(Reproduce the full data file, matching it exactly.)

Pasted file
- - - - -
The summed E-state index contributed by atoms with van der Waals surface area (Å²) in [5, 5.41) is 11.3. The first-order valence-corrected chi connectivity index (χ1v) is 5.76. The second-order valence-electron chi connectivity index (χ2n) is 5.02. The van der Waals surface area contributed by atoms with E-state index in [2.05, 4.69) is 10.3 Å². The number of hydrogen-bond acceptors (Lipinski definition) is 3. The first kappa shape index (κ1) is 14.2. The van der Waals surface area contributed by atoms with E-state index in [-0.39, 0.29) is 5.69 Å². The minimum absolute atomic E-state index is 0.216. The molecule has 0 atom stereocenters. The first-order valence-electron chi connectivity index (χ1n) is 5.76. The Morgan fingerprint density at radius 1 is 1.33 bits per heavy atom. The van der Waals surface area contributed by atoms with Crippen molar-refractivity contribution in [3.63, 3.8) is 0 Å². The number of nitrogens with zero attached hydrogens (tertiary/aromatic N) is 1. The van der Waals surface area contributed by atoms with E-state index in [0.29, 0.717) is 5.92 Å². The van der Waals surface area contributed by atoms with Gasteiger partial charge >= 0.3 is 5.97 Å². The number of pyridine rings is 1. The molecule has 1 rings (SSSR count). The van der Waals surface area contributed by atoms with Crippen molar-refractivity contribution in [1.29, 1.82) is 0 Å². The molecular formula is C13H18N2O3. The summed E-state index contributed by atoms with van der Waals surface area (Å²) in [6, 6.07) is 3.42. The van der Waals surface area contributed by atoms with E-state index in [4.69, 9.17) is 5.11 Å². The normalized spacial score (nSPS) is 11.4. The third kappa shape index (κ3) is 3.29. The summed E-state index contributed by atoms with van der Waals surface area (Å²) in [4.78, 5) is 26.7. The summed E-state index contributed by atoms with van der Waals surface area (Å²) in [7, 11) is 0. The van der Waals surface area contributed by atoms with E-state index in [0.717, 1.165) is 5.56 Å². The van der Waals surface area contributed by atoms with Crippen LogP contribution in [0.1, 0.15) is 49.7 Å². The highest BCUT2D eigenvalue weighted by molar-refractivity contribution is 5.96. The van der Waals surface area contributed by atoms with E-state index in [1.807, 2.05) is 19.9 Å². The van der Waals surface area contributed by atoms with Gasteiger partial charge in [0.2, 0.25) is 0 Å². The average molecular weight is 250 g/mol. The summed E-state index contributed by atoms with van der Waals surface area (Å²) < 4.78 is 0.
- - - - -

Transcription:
The summed E-state index contributed by atoms with van der Waals surface area (Å²) in [5, 5.41) is 11.3. The first-order valence-corrected chi connectivity index (χ1v) is 5.76. The second-order valence-electron chi connectivity index (χ2n) is 5.02. The van der Waals surface area contributed by atoms with E-state index in [2.05, 4.69) is 10.3 Å². The number of hydrogen-bond acceptors (Lipinski definition) is 3. The first kappa shape index (κ1) is 14.2. The van der Waals surface area contributed by atoms with E-state index in [-0.39, 0.29) is 5.69 Å². The minimum absolute atomic E-state index is 0.216. The molecule has 0 atom stereocenters. The first-order valence-electron chi connectivity index (χ1n) is 5.76. The Morgan fingerprint density at radius 1 is 1.33 bits per heavy atom. The van der Waals surface area contributed by atoms with Crippen molar-refractivity contribution in [3.63, 3.8) is 0 Å². The number of nitrogens with zero attached hydrogens (tertiary/aromatic N) is 1. The van der Waals surface area contributed by atoms with E-state index in [0.29, 0.717) is 5.92 Å². The van der Waals surface area contributed by atoms with Gasteiger partial charge >= 0.3 is 5.97 Å². The number of pyridine rings is 1. The molecule has 1 rings (SSSR count). The van der Waals surface area contributed by atoms with Crippen molar-refractivity contribution in [1.29, 1.82) is 0 Å². The molecular formula is C13H18N2O3. The summed E-state index contributed by atoms with van der Waals surface area (Å²) in [6, 6.07) is 3.42. The van der Waals surface area contributed by atoms with E-state index in [4.69, 9.17) is 5.11 Å². The normalized spacial score (nSPS) is 11.4. The third kappa shape index (κ3) is 3.29. The summed E-state index contributed by atoms with van der Waals surface area (Å²) in [4.78, 5) is 26.7. The summed E-state index contributed by atoms with van der Waals surface area (Å²) in [7, 11) is 0. The van der Waals surface area contributed by atoms with E-state index in [0.717, 1.165) is 5.56 Å². The van der Waals surface area contributed by atoms with Crippen LogP contribution in [0.1, 0.15) is 49.7 Å². The highest BCUT2D eigenvalue weighted by molar-refractivity contribution is 5.96. The van der Waals surface area contributed by atoms with E-state index in [1.807, 2.05) is 19.9 Å². The van der Waals surface area contributed by atoms with Gasteiger partial charge in [0.2, 0.25) is 0 Å². The average molecular weight is 250 g/mol. The summed E-state index contributed by atoms with van der Waals surface area (Å²) < 4.78 is 0.